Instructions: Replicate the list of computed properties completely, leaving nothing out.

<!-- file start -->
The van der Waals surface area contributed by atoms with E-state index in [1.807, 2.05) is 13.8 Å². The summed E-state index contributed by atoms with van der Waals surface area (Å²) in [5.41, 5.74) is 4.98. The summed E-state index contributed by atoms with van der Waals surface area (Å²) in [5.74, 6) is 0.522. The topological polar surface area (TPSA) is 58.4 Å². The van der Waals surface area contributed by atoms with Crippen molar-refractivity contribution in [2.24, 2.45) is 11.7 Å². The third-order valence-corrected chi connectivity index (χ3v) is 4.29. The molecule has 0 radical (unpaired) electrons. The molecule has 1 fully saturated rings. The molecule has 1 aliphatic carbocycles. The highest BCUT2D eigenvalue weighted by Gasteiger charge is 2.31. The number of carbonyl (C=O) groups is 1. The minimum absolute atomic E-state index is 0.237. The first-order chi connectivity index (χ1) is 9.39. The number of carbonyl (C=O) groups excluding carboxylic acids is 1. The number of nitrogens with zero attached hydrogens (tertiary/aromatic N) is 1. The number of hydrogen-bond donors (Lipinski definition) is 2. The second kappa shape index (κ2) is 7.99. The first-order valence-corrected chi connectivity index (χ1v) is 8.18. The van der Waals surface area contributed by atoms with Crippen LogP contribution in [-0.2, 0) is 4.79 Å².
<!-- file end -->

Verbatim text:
The van der Waals surface area contributed by atoms with E-state index in [1.807, 2.05) is 13.8 Å². The summed E-state index contributed by atoms with van der Waals surface area (Å²) in [5.41, 5.74) is 4.98. The summed E-state index contributed by atoms with van der Waals surface area (Å²) in [5.74, 6) is 0.522. The topological polar surface area (TPSA) is 58.4 Å². The van der Waals surface area contributed by atoms with Crippen molar-refractivity contribution in [2.24, 2.45) is 11.7 Å². The third-order valence-corrected chi connectivity index (χ3v) is 4.29. The molecule has 0 radical (unpaired) electrons. The molecule has 1 fully saturated rings. The molecule has 1 aliphatic carbocycles. The highest BCUT2D eigenvalue weighted by Gasteiger charge is 2.31. The number of carbonyl (C=O) groups is 1. The minimum absolute atomic E-state index is 0.237. The first-order chi connectivity index (χ1) is 9.39. The number of carbonyl (C=O) groups excluding carboxylic acids is 1. The number of nitrogens with zero attached hydrogens (tertiary/aromatic N) is 1. The number of hydrogen-bond donors (Lipinski definition) is 2. The second kappa shape index (κ2) is 7.99. The first-order valence-corrected chi connectivity index (χ1v) is 8.18. The van der Waals surface area contributed by atoms with Crippen LogP contribution in [-0.2, 0) is 4.79 Å².